In yet another pot, I get my sparge/rinse water ready. 2 gallons (7.75 liters )  I heat it to 170 F / 76.6 C. Yes there are 3 vessels involved.   Again, fun for me, makes great beer. So if you choose to use my method, you can honestly say that you are a partial mash, brew in a bag, 3 vessel brewer.

At the end of the mash / mash out.  I add the DME to the turkey fryer. The turkey fryer has a basket.  The basket gets placed on a stainless steel bbq grate over the kettle.   My combined volume is about 4.9 gallons of wort.  I then sparge to my intended pre boil volume.  Usually 5.5 - 6.5 gallons (20.8 to 24.6 liters).  The boil off rate is not very high because I boil with the lid on but ajar... egads... aren't you terrified of DMS... again... No, No I am not.  I have covered that many times on this blog.  

The lid on but a jar.
From this point on the brew is just like any other brew, add hops, add your extras... yeast nutrient, whirlfloc, etc...I add my hops in a paint strainer bag from home depot ($1.87) This saves on Trub loss.  I will note again, I brew with the lid on but a jar.  This creates such a vigorous boil that I can not walk away for even a moment for fear of a boil over.   I get complete breakdown of the proteins.  Why is this important to mention? because some "Tommy Knowitall" will try to tell you that you have to have a 200,000 btu banjo burner, or you'll never be able to make great beer... and that person is just wrong.  With the lid on but a jar, my boil off rate is only about .5 - .75 gallon per hour.  Don't you miss your target? Almost never.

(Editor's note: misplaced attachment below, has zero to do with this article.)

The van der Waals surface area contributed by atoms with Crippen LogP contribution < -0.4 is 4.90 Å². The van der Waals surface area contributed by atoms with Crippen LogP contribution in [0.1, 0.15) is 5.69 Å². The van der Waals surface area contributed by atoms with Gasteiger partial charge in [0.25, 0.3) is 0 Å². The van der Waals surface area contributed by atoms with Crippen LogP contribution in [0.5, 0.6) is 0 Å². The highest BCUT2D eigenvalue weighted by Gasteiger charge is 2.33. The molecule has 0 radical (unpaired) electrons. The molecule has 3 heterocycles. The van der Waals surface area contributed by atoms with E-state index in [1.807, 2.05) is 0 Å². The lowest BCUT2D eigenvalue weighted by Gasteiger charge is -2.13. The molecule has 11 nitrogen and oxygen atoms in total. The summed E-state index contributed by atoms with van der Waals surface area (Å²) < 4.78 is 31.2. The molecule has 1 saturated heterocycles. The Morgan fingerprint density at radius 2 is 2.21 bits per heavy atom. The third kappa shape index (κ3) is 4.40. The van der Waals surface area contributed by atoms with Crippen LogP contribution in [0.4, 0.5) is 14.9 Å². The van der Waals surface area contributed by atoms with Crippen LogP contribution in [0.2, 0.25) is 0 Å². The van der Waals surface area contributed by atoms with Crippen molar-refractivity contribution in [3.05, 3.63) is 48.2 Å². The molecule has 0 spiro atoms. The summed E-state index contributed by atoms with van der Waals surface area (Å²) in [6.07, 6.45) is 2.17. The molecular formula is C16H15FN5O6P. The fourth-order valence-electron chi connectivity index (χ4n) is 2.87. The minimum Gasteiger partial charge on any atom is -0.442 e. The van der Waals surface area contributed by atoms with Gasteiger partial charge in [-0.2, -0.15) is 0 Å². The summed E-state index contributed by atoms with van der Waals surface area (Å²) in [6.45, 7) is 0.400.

25' Stainless is fine for
small batches.
When the boil is over it is time for the chill... there are people who believe that you have to chill rapidly or you won't get clear beer.   Hogwash.   Chilling helps with clarity, but the intensity of the boil is what really helps.  I do not usually chill batches that are not super hoppy.  I just don't like to waste the water.   Recently I have learned of some new techniques that  appear to save a lot of water, so I will probably be testing and implementing these techniques.  If they are successful, I will probably start chilling every batch. I also am inspired by the Wasp chiller by Jaded Brewing.   When a beer is super hoppy, I chill it.   But super hoppy beers tend to be 2.25 gallon batches around here.   So chilling them is a breeze.  Large batches get chilled on the back porch. a garden hose attached to the double coil 50'. I am usually to pitching temperatures in about 25 minutes.   I prefer immersion chillers.  They are easier to keep clean.  And since brewing is about fun... and cleaning a plate chiller / counterflow chiller sucks... I'll stick with them.

I always aerate my beer.  I used to be a shake the carboy guy, then I became a pour it back and forth guy.  Now I have a $9.00 aquarium pump.  My tube has a hepa filter in it.   The filters are cheap and should last about a year.   It does the job so very well.  I aerate my beers for 15 -20 minutes minimum.  Higher gravity beers, and lagers, get aerated for longer.   Fermentations have been fast and very clean ever since I got the aquarium pump.  I also usually cover the top of the fermenter with aluminum foil.  (I took it off for the picture)  You may also notice the aquarium pump is on a brew day rag.  That keeps it from sliding around while I am aerating.